Henry Thoreau
Henry Thoreau

They're UNEMPLOYED you idjit.  Teens used to work.

Nate Jones
Nate Jones

I think It has to do with all the factors. The main ones are not being able to find a job, (pointless to get a car or license) and the internet / I Phones. On the phones you can face time, play games, text, etc. Internet has GREATLY increased in all areas, you can pretty much do/learn about anything on the internet.

Dwayne LaGrou
Dwayne LaGrou

I personally have two kids that have grown up in the Generation Y group, And my oldest, who is now 25 didn't get their license until 19 and my other is now 23 still has not gotten one. A great portion of the reason is because they did not NEED one. Of course neither did we, But we did not have as many options either. At any rate I think it is just delayed and not that they are not going to get one at all. And then some of the numbers will rebound, albeit not by as much as originally predicted.

John Kalawak
John Kalawak

IT is pretty simple. The internet is turning people into anti-social idiots. I predict  rash of suicides in the next decade or so as people who grew up in the internet's "awe" stage wake up and realize they are approaching age 30 and have wasted their entire existence online and now have no social skills to ever have a REAL life.

Jim Lux
Jim Lux

I think another factor is the new laws that prevent teens from carrying passengers and driving after 11PM.  It's one thing to grab 3 friends and hop in the car and go to the beach. It's totally different to have 4 cars and caravan to the beach, and then try to find 4 parking spots.  Or go to the movies, etc.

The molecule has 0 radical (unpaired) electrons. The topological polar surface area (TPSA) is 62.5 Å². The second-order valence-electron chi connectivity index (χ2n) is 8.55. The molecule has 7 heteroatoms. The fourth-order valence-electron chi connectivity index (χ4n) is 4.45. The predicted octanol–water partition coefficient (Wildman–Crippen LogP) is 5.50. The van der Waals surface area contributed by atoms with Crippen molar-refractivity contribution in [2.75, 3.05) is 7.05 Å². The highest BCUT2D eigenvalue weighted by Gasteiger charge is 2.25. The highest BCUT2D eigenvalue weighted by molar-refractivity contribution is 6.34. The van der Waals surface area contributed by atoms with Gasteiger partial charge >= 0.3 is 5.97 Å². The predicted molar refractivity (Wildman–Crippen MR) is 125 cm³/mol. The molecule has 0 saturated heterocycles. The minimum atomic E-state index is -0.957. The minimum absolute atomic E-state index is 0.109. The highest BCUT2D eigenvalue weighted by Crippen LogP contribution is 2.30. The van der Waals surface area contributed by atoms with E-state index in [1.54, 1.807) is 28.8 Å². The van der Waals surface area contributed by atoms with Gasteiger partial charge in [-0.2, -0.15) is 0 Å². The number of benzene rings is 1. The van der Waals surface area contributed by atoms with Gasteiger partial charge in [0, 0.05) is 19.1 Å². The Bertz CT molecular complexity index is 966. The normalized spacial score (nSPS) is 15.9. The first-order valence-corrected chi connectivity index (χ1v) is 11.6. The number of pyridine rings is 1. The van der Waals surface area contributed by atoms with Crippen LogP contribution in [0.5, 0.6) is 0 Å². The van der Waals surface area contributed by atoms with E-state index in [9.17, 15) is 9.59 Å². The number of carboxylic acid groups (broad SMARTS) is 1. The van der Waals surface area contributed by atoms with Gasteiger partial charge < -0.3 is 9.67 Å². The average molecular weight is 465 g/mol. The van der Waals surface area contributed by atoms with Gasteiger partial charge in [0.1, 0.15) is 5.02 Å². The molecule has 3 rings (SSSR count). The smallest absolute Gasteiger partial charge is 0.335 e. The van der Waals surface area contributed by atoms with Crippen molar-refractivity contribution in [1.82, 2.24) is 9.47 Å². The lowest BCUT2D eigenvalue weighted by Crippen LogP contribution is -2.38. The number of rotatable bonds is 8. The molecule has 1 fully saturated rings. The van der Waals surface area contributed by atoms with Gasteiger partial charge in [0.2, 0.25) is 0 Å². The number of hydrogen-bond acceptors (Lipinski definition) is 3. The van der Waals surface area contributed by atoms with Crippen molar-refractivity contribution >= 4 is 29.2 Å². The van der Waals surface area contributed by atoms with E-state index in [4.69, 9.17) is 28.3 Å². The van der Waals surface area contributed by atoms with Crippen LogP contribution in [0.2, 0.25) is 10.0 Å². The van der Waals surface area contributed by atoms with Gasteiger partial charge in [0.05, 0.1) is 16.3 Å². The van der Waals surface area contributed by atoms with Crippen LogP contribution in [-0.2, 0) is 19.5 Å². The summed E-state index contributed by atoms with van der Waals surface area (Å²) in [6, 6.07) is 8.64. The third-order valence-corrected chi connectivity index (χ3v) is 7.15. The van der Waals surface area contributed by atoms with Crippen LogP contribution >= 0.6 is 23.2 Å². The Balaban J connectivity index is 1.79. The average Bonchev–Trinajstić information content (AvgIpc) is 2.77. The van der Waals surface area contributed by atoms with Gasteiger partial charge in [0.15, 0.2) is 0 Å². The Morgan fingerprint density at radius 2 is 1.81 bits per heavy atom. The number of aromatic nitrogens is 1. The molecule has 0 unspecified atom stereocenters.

Certainly, the no passengers rule and curfew are helping reduce accidents and casualties,  but the picture at the head of the article shows something that is distinctly unusual in today's teen life.

Andrew Booth
Andrew Booth

I think it's just that so many youngsters can't afford to drive today. Most people want the freedom and independence that comes with owning a car, especially when they start driving and experience freedom for the first time. Many just don't have the money today.  

Fred Bogusheimer
Fred Bogusheimer

Having grown up in a relatively remote suburb of a small city, and having no public transit out in our area, for me and my friends a license was the key to independence.  Being able to go into town to shop, hang out, play videogames at the arcade (remember those?), chase girls, etc, without having to ask our parents for a drive, or walk a looooong way.  Pretty much everyone I knew got their driver's license just as soon as possible.  I drove one or another of my parents' cars for years afterwards.


Of course, when I was 16 (1983) we had a fuel-efficient car (a Nissan Micra) that got the kind of mileage that few cars other than hybrids can match these days, and gasoline was under $.50/litre (compared to about $1.25 today).  Today cars are much more expensive, gas is more expensive, insurance is expensive.  But I suspect if I was 16 today in the same place, I'd still want my license right away.

Albert E
Albert E

@John Kalawak I find it ironic that your reply has the least amount of social skill out of all the comments here.

John Kalawak
John Kalawak

@Andrew Booth Funny...when I was a teenager, I sure as hell couldn't afford $100 a month for a cell phone and data plan.

Miss Cellania
Miss Cellania

@John Kalawak@Andrew Booth I have two teenagers. Unlimited phone service costs $15 a month for each of them. Drivers insurance will cost around $200 a month for each of them. Both services are just additions to the family plan, but the amounts are vastly different.